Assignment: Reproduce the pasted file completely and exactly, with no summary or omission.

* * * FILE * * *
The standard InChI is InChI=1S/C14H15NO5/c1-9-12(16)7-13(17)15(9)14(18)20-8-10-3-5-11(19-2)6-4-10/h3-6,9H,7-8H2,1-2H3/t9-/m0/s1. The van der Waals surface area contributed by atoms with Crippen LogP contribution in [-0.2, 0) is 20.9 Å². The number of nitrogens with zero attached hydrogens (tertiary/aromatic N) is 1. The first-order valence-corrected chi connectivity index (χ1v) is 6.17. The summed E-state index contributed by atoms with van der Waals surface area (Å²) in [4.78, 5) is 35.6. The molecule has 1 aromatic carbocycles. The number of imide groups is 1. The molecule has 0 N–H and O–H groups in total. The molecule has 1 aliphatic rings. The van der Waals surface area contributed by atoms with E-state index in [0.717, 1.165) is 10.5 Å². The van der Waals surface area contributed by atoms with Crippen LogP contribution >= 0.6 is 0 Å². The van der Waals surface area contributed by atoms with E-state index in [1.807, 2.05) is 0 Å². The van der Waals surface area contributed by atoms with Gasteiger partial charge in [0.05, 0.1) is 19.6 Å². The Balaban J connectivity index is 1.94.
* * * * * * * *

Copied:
The standard InChI is InChI=1S/C14H15NO5/c1-9-12(16)7-13(17)15(9)14(18)20-8-10-3-5-11(19-2)6-4-10/h3-6,9H,7-8H2,1-2H3/t9-/m0/s1. The van der Waals surface area contributed by atoms with Crippen LogP contribution in [-0.2, 0) is 20.9 Å². The number of nitrogens with zero attached hydrogens (tertiary/aromatic N) is 1. The first-order valence-corrected chi connectivity index (χ1v) is 6.17. The summed E-state index contributed by atoms with van der Waals surface area (Å²) in [4.78, 5) is 35.6. The molecule has 1 aromatic carbocycles. The number of imide groups is 1. The molecule has 0 N–H and O–H groups in total. The molecule has 1 aliphatic rings. The van der Waals surface area contributed by atoms with E-state index in [0.717, 1.165) is 10.5 Å². The van der Waals surface area contributed by atoms with Crippen LogP contribution >= 0.6 is 0 Å². The van der Waals surface area contributed by atoms with E-state index in [1.807, 2.05) is 0 Å². The van der Waals surface area contributed by atoms with Gasteiger partial charge in [0.05, 0.1) is 19.6 Å². The Balaban J connectivity index is 1.94.